Ending ineffective D&I programs—such as one-and-done unconscious bias training, the sharing of personal stories, diverse hiring panels, simplistic surveys that can’t possibly elicit reliable data, counting diverse bodies—is the best thing that could happen for those who want real change. Simply put, these programs sustain the illusion of systemic change while doing little to address social power (i.e., racism, sexism, heterosexism, ableism) as the real wellspring that forestalls that change.  Unless they run parallel to real substantive change measures, surface level efforts such as a Juneteenth holiday or a black square on an Instagram page amount to little more than exercises in performative allyship and virtue signaling.

Racism is a systemic problem and so achieving real sustainable change requires a higher level organizational mindset and systemic framework.

Are you really an inclusive leader?

This is an important question for organizational leaders who look to justify existing staffing homogeneity that ladders up and amplifies in managerial and C-suite positions.  If your management team is exceedingly male, the “reflecting the community” excuse doesn’t quite fly, but what often happens is a fallback to the “dearth of women in the field and pipeline” rationalization.  That should be a red flag.  The lack of women in the pipeline is a direct result of the larger systemic problem of sexism so if you truly want the best, if diversity and inclusion is truly a core value, you might want to help rupture this external system too.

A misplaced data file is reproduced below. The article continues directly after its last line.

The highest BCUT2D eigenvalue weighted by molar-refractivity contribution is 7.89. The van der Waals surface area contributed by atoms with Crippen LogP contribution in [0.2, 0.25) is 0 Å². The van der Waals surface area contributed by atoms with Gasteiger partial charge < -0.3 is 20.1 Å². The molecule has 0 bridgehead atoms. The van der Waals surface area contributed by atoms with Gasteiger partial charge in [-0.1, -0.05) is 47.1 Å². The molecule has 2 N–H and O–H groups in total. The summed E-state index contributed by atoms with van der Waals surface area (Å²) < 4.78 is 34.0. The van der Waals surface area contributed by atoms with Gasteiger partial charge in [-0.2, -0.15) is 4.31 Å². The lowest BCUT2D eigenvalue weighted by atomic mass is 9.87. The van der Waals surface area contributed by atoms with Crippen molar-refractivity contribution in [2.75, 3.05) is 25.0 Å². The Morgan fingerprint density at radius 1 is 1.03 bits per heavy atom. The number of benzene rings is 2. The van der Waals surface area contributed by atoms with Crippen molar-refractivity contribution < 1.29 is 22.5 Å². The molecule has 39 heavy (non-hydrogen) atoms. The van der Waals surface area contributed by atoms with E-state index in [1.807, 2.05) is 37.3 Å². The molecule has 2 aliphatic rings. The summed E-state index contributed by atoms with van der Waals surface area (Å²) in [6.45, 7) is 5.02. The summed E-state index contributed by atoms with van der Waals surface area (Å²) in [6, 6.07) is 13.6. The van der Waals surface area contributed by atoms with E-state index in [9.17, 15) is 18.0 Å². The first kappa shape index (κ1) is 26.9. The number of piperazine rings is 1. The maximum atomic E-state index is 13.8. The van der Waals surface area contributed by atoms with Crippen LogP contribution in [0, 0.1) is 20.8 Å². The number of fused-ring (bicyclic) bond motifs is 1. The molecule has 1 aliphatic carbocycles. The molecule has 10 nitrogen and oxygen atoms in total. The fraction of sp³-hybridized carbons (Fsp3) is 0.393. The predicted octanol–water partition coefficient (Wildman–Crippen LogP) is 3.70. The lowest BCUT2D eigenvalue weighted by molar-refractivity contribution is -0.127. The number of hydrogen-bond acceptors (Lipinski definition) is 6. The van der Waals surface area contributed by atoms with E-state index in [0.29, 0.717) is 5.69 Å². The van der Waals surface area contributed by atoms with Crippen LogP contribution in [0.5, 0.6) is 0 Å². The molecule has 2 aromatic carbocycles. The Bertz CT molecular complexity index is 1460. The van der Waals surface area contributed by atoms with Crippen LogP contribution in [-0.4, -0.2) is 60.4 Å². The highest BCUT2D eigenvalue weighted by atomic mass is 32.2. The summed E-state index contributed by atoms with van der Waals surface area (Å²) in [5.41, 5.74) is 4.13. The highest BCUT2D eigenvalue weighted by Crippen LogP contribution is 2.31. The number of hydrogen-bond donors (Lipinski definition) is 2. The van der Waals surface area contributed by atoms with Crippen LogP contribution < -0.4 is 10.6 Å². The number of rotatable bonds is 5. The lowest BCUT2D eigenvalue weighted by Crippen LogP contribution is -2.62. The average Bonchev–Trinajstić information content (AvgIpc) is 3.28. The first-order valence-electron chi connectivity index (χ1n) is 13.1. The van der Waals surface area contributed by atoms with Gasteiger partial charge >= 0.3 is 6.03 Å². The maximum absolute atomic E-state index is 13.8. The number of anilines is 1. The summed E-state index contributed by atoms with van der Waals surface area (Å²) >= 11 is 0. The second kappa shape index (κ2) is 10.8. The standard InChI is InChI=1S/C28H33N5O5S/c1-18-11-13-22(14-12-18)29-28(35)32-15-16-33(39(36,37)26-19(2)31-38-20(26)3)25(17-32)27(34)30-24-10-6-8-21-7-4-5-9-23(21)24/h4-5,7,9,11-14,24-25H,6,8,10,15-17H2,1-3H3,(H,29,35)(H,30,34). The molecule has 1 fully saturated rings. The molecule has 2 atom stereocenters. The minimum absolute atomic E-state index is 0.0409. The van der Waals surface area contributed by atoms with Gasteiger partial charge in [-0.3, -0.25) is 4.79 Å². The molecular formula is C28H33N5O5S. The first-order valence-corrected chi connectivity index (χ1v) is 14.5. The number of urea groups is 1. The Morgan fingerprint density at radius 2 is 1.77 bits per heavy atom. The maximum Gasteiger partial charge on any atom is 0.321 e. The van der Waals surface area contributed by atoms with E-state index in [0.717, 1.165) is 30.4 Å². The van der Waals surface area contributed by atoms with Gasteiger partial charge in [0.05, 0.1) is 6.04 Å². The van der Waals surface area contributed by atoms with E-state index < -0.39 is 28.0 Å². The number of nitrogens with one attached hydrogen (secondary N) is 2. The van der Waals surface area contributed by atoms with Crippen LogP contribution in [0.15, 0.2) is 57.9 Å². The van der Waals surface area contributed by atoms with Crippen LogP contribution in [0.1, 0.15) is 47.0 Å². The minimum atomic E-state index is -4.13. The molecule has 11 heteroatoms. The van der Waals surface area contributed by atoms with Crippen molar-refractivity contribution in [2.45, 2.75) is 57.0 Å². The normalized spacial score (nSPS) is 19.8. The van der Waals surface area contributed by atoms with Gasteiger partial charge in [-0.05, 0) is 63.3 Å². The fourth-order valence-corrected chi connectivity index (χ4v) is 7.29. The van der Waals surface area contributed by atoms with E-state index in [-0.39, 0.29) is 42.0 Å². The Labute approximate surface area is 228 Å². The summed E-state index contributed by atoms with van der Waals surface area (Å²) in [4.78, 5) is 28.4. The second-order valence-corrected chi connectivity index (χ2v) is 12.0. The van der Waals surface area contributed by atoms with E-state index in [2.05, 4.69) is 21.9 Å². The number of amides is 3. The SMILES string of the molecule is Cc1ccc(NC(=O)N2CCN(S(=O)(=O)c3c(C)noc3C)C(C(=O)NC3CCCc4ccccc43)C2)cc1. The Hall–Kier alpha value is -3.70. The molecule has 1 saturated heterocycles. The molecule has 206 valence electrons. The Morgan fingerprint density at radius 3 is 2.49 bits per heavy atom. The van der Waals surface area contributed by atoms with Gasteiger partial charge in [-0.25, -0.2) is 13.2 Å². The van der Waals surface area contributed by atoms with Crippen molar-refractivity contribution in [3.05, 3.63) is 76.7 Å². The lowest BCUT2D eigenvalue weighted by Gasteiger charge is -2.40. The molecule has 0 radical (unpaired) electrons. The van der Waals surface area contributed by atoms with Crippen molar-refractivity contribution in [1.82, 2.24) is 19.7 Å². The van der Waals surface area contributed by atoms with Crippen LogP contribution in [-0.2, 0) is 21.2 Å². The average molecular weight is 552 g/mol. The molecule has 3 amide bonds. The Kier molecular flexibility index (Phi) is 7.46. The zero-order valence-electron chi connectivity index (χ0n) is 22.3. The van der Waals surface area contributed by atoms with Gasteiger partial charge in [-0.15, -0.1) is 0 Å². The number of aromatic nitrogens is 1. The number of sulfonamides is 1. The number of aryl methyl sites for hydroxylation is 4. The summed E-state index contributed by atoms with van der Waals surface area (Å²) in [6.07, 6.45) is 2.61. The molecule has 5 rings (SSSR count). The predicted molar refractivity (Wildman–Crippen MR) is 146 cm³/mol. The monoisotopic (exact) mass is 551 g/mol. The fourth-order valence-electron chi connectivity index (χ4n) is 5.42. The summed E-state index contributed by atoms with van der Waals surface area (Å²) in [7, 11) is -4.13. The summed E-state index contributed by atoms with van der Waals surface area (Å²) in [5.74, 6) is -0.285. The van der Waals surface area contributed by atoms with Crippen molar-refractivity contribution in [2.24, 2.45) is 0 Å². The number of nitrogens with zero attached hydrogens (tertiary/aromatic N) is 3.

That said, quite often the lack of diverse bodies in leadership isn’t just a factor of hiring and promotion, it’s connected to how quickly diverse leaders leave.  If you are in a field that has been historically male and white, you may want to ask yourself where you recruit from, how you support diverse hires and perhaps most importantly, if, how quickly and from what departments/teams diverse leaders leave your organization.  Is the cadence of their departure different?